Jeremy Gerard has covered the evolving fortunes of Jujamcyn Theatres since it became a formidable competitor to the larger Shubert and Nederlander organizations in the late 1980s. In 2013 producer Jordan Roth became Jujamcyn’s majority owner and the Street’s youngest power broker. In this ongoing conversation they talk about the state of the industry — the only stipulation being no holds barred.
GERARD: Shortly before I left for vacation, Amazing Grace opened at the Nederlander Theatre. Most of my colleagues and I agreed that however noble its intentions, Amazing Grace is a very bad show that never should have opened in its present state on a Broadway stage. Not surprisingly, it’s bleeding cash and tickets are going, on average, at the fire-sale rate of $56.82. With a large cast, lots of moving scenery and a full orchestra, it’s a big musical that can’t cover its running costs, let alone recoup the astonishing $16.4 million its devoted producers raised to bring it in. Sure, every show is a gamble, but in this case, I can’t help but wonder what those producers were thinking.
ROTH: That’s the amazing thing about producers: They believe. They are often the very first to believe in a piece when it’s just a germ of an idea or a writer’s first draft, and they are the very last to believe when everyone else has accepted the end. Without that belief, no show would ever be produced. Given how hard they are to make, given how many elements need to come together in just the right way, given how expensive they are to mount and run, given how dismal the success rate is, only a person of faith would set out to produce a show. And amen to them all.
I haven’t seen Amazing Grace yet, so I can’t speak to its merits. But on any show where you might ask “what were they thinking?” keep in mind, first, that no one sets out to make a bad show. And then know that stopping a show once it’s on course is one of the hardest and least often made decisions a producer can make. We made that decision with The Mambo Kings over 10 years ago and it still stings. More often than not, the years and money and love already invested in developing a show don’t register as sunk costs to ignore but rather as emotional fuel to keep going. Not always a bad thing as every show at some point has looked like a lost cause. But it’s easy to judge once the curtain comes down.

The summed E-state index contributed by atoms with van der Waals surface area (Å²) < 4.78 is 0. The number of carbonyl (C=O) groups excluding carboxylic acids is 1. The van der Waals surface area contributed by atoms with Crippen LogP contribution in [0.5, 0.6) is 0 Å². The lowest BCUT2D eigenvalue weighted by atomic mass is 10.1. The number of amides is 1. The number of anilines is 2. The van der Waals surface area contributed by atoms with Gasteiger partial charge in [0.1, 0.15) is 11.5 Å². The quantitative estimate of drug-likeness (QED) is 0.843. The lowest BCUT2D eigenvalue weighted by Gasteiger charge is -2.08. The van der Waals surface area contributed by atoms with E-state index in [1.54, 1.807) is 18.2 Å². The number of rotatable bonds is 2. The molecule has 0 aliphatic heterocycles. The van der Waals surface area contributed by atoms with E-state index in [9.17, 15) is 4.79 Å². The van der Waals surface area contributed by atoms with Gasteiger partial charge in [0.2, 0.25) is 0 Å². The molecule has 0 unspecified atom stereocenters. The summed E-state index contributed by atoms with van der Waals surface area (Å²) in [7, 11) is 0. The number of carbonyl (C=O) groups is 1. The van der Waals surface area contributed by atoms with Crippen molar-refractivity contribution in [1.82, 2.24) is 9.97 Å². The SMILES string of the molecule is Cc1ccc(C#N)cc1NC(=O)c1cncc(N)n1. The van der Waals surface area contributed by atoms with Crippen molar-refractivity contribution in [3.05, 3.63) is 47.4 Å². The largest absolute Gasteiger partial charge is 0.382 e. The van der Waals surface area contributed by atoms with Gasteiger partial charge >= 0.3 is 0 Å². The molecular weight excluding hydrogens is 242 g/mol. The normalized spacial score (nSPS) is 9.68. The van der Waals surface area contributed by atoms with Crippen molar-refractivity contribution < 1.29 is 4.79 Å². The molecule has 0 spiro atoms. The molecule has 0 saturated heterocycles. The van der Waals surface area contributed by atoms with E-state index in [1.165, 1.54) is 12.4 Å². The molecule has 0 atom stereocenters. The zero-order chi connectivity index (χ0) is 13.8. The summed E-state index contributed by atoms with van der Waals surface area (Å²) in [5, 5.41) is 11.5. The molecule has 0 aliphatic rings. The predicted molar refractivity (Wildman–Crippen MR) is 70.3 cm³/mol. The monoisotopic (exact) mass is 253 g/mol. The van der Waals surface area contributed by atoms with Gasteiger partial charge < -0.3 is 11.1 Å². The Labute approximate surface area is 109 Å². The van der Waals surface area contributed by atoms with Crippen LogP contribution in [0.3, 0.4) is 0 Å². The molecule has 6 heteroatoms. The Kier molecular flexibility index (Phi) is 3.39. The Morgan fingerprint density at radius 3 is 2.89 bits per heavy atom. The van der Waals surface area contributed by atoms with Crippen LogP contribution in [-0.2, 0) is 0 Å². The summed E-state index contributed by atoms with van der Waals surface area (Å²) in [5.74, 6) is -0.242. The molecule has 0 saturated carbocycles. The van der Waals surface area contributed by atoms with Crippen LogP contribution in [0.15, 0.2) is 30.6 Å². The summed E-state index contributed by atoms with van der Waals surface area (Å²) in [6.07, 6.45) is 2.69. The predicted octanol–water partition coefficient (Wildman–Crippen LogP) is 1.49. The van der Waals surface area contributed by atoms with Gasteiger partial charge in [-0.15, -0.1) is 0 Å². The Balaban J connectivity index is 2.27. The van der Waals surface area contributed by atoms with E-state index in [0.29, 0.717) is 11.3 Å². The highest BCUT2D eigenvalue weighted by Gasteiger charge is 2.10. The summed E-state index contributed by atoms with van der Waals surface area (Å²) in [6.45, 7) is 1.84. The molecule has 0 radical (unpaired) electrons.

New topic… Last night I did something I haven’t done in a long time. I saw a play — Significant Other, at the Roundabout — for no other reason than I wanted to see it. I wasn’t there to vote on it or to evaluate its future potential. There were no stakes for me. And it was wonderful! That’s why I’m in this business, why most of us are — because just going to the theater was wonderful. And that’s what our audience feels. No agenda, just the hope of a transporting or illuminating or joyful experience. I love that going to the theater is part of my job, but now that it is, I realize I have to be deliberate about staying connected to that wonderful, fighting for it and making space for it.
GERARD: Well yes, we agree, though possibly for different reasons. I liked a great deal of Joshua Harmon’s writing, especially the big Act II barn-burner speech. But I treasured Barbara Barrie’s performance, which reminded me that one of the great rewards of being around as long as I have been is seeing great actors in great roles over the span of a lifetime or career.
ROTH: You see so much theater as part of your job, always watching to evaluate and articulate a critical opinion, what’s your way of staying connected to the wonderful, just for the joy of it?
GERARD: You referred earlier to the dismal odds against success on Broadway. I’ve been seeing shows more nights than not since the mid-1970s professionally and as a stagestruck kid for a decade before that, so I’m pretty familiar with the odds. Still, every night I think I’m going to see the best show ever. When I lose that optimism, I guess it’ll be time to turn in my quill.